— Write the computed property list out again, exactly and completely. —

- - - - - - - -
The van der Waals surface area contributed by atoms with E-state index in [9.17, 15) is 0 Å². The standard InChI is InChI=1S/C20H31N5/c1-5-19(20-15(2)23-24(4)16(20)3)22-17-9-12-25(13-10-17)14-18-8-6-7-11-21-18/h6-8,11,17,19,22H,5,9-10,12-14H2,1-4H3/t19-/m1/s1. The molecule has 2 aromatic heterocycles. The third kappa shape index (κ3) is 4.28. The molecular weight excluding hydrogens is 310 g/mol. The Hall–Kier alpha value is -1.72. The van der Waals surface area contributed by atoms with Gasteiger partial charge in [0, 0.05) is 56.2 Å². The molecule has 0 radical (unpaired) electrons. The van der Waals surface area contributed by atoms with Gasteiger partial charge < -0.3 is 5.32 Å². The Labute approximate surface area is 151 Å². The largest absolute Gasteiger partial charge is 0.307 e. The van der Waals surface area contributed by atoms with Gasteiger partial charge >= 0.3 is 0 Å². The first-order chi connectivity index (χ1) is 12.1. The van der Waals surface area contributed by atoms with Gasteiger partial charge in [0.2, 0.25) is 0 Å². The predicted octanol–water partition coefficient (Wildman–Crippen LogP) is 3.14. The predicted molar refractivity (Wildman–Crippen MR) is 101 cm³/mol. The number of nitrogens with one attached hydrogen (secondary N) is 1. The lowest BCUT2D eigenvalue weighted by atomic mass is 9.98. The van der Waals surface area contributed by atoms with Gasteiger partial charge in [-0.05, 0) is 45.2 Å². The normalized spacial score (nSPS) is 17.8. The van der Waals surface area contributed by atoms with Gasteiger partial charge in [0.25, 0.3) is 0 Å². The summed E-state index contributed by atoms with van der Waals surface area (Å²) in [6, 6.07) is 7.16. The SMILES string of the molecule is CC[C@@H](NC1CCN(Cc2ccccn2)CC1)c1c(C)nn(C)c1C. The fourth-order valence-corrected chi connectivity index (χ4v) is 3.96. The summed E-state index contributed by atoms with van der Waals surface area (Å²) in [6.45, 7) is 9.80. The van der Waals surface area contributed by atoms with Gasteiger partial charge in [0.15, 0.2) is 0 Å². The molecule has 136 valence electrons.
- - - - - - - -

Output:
The van der Waals surface area contributed by atoms with E-state index in [9.17, 15) is 0 Å². The standard InChI is InChI=1S/C20H31N5/c1-5-19(20-15(2)23-24(4)16(20)3)22-17-9-12-25(13-10-17)14-18-8-6-7-11-21-18/h6-8,11,17,19,22H,5,9-10,12-14H2,1-4H3/t19-/m1/s1. The molecule has 2 aromatic heterocycles. The third kappa shape index (κ3) is 4.28. The molecular weight excluding hydrogens is 310 g/mol. The Hall–Kier alpha value is -1.72. The van der Waals surface area contributed by atoms with Gasteiger partial charge in [0, 0.05) is 56.2 Å². The molecule has 0 radical (unpaired) electrons. The van der Waals surface area contributed by atoms with Gasteiger partial charge < -0.3 is 5.32 Å². The Labute approximate surface area is 151 Å². The largest absolute Gasteiger partial charge is 0.307 e. The van der Waals surface area contributed by atoms with Gasteiger partial charge >= 0.3 is 0 Å². The first-order chi connectivity index (χ1) is 12.1. The van der Waals surface area contributed by atoms with Gasteiger partial charge in [0.2, 0.25) is 0 Å². The predicted octanol–water partition coefficient (Wildman–Crippen LogP) is 3.14. The predicted molar refractivity (Wildman–Crippen MR) is 101 cm³/mol. The number of nitrogens with one attached hydrogen (secondary N) is 1. The lowest BCUT2D eigenvalue weighted by atomic mass is 9.98. The van der Waals surface area contributed by atoms with Gasteiger partial charge in [-0.05, 0) is 45.2 Å². The normalized spacial score (nSPS) is 17.8. The van der Waals surface area contributed by atoms with Gasteiger partial charge in [0.25, 0.3) is 0 Å². The summed E-state index contributed by atoms with van der Waals surface area (Å²) in [6, 6.07) is 7.16. The SMILES string of the molecule is CC[C@@H](NC1CCN(Cc2ccccn2)CC1)c1c(C)nn(C)c1C. The fourth-order valence-corrected chi connectivity index (χ4v) is 3.96. The summed E-state index contributed by atoms with van der Waals surface area (Å²) in [6.45, 7) is 9.80. The van der Waals surface area contributed by atoms with Gasteiger partial charge in [0.15, 0.2) is 0 Å². The molecule has 136 valence electrons.